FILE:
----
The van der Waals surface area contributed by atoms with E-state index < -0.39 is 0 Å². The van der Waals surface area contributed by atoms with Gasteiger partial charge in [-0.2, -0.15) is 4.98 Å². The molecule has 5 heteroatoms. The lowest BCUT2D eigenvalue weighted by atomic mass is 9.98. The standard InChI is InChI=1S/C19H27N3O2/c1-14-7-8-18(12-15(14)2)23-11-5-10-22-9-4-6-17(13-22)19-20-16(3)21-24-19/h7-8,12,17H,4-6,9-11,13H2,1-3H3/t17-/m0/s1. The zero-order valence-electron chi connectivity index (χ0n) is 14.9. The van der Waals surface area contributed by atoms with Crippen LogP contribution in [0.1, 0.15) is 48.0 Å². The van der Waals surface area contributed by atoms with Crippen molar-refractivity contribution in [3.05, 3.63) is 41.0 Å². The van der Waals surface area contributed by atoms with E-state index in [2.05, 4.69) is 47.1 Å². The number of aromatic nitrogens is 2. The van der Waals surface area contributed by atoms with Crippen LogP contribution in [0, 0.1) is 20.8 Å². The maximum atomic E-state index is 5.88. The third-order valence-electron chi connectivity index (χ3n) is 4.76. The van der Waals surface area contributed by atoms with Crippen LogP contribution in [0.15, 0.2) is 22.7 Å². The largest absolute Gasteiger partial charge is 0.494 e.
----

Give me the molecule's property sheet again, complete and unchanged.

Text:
The van der Waals surface area contributed by atoms with E-state index < -0.39 is 0 Å². The van der Waals surface area contributed by atoms with Gasteiger partial charge in [-0.2, -0.15) is 4.98 Å². The molecule has 5 heteroatoms. The lowest BCUT2D eigenvalue weighted by atomic mass is 9.98. The standard InChI is InChI=1S/C19H27N3O2/c1-14-7-8-18(12-15(14)2)23-11-5-10-22-9-4-6-17(13-22)19-20-16(3)21-24-19/h7-8,12,17H,4-6,9-11,13H2,1-3H3/t17-/m0/s1. The zero-order valence-electron chi connectivity index (χ0n) is 14.9. The van der Waals surface area contributed by atoms with Crippen LogP contribution in [0.1, 0.15) is 48.0 Å². The van der Waals surface area contributed by atoms with Crippen molar-refractivity contribution in [3.05, 3.63) is 41.0 Å². The van der Waals surface area contributed by atoms with E-state index in [2.05, 4.69) is 47.1 Å². The number of aromatic nitrogens is 2. The van der Waals surface area contributed by atoms with Crippen LogP contribution in [0, 0.1) is 20.8 Å². The maximum atomic E-state index is 5.88. The third-order valence-electron chi connectivity index (χ3n) is 4.76. The van der Waals surface area contributed by atoms with Crippen LogP contribution in [0.15, 0.2) is 22.7 Å². The largest absolute Gasteiger partial charge is 0.494 e.